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As the title states, this happens randomly to Windows 7 accounts on our Windows 2008R2 domain controller.

We just had this start happening after changing from 123together hosted exchange to Rackspace hosted exchange. Also around this time our passwords on the DC started expiring, but not the exact day, and everyone has different days they need to change it before.

It has only affected 10 out of 30 accounts (I know which ones it is), and I see no link between them.

How can I figure out what services are trying to log on and fail?

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4 Answers 4

When we switched to Rackspace Hosted Exchange I came across the same issue. I even purchased Netrix Lockout Examiner to try to nail down the issue to no avail.

After trying to figure out why some users were locked out often and some were not I finally realized that the ones getting locked out were the ones with the same Windows login name as their email address. What I suspected was the case the whole time definitely was.

Outlook passes the jdoe@yourdomain.com credentials to the server on it's way out to Rackspace and since technically jdoe@yourdomain.com is the same on your DC and the passwords are different it locks them out.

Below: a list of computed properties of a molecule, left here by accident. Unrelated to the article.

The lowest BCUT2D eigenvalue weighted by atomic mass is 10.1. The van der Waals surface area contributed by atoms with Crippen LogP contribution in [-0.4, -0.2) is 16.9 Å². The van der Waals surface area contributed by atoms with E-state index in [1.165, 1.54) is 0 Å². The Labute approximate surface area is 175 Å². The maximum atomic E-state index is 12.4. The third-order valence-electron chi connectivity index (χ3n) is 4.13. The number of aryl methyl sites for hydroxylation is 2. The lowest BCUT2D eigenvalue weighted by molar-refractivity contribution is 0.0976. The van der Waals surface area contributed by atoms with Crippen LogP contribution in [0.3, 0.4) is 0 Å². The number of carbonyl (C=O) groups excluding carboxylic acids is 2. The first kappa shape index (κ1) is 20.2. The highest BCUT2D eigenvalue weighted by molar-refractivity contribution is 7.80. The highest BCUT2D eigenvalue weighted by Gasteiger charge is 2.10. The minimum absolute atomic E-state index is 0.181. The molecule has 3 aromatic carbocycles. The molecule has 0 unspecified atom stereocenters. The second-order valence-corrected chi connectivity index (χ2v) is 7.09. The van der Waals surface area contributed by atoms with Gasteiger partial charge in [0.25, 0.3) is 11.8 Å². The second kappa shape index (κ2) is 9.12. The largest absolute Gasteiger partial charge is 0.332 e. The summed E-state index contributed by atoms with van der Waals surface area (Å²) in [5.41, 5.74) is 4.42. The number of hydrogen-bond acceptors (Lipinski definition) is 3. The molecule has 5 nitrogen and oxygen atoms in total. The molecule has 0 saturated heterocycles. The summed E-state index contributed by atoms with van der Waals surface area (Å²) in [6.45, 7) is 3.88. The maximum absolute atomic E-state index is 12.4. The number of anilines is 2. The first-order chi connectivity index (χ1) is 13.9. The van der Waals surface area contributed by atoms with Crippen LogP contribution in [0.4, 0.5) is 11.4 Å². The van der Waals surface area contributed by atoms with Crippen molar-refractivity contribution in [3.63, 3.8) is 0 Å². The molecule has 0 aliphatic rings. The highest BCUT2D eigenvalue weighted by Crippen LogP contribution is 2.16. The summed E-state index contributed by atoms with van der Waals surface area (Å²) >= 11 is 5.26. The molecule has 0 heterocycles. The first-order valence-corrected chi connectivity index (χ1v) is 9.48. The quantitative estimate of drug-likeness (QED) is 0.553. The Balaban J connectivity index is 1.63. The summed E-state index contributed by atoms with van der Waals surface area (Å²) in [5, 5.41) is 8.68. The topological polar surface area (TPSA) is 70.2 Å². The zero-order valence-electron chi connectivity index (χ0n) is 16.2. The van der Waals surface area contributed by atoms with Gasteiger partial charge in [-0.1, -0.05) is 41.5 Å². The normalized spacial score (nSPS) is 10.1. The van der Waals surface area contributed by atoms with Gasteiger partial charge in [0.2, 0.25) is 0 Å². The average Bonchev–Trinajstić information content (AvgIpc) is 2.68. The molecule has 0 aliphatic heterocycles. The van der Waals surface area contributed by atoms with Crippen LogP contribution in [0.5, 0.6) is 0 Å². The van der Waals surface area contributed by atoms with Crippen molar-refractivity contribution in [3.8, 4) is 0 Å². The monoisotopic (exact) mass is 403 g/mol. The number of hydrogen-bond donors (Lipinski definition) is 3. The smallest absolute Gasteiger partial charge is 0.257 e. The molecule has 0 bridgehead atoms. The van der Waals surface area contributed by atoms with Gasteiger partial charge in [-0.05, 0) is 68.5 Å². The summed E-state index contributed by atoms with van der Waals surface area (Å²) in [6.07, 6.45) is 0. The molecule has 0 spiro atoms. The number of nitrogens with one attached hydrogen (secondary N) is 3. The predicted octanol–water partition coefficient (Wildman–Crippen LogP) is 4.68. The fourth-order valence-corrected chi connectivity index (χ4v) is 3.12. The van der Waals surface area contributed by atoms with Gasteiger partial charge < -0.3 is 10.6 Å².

You have two options (neither are very great): 1. Have all your users keep their Exchange password the same as their Windows 2. Rename their Windows login name to a different naming scheme from your email (John.Doe Vs. jdoe)

I spent so many hours on this and contacted Rackspace and Microsoft and neither were able to offer a better solution. With this information, if you are able to pursue a better solution please do share.

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This is looking more like the answer since nothing else works. Any other way to avoid doing one of those two steps? –  Matt Oct 17 '12 at 19:11
    
May I ask, why is something along the line not distinguishing Exchange authentication requests from Windows authentication requests, instead of just matching a login ID? Is that what is happening? I am trying to learn. –  Mark C Oct 22 '12 at 4:36
    
It is Outlook. I had a user open and close just this program, and it took a couple seconds to connect to the server, and then when I ran Lockoutstatus (from Account Lockout Tools), every "bad password" coincided with the exact time that he opened Outlook. It was between 3 and 5 "bad attempts" per opening, though, not just one. We use Rackspace Hosted Exchange 2010, though. We DO use the same firstname.lastname@notrealdomain.com as we do for logins on our domain controller. So, I'm matt.hughes@notrealdomain.com and I also logon to our DC as matt.hughes –  Matt Oct 29 '12 at 14:05

Before you can go fixing things, you have to actually identify the problem.

Start by enabling Audit logging on your DC for Account Logon events. Then trace out where the bad password attempts are coming from. The Account Lockout & Management Tools will help identify the last bad password attempts on an account (use lockoutstatus.exe).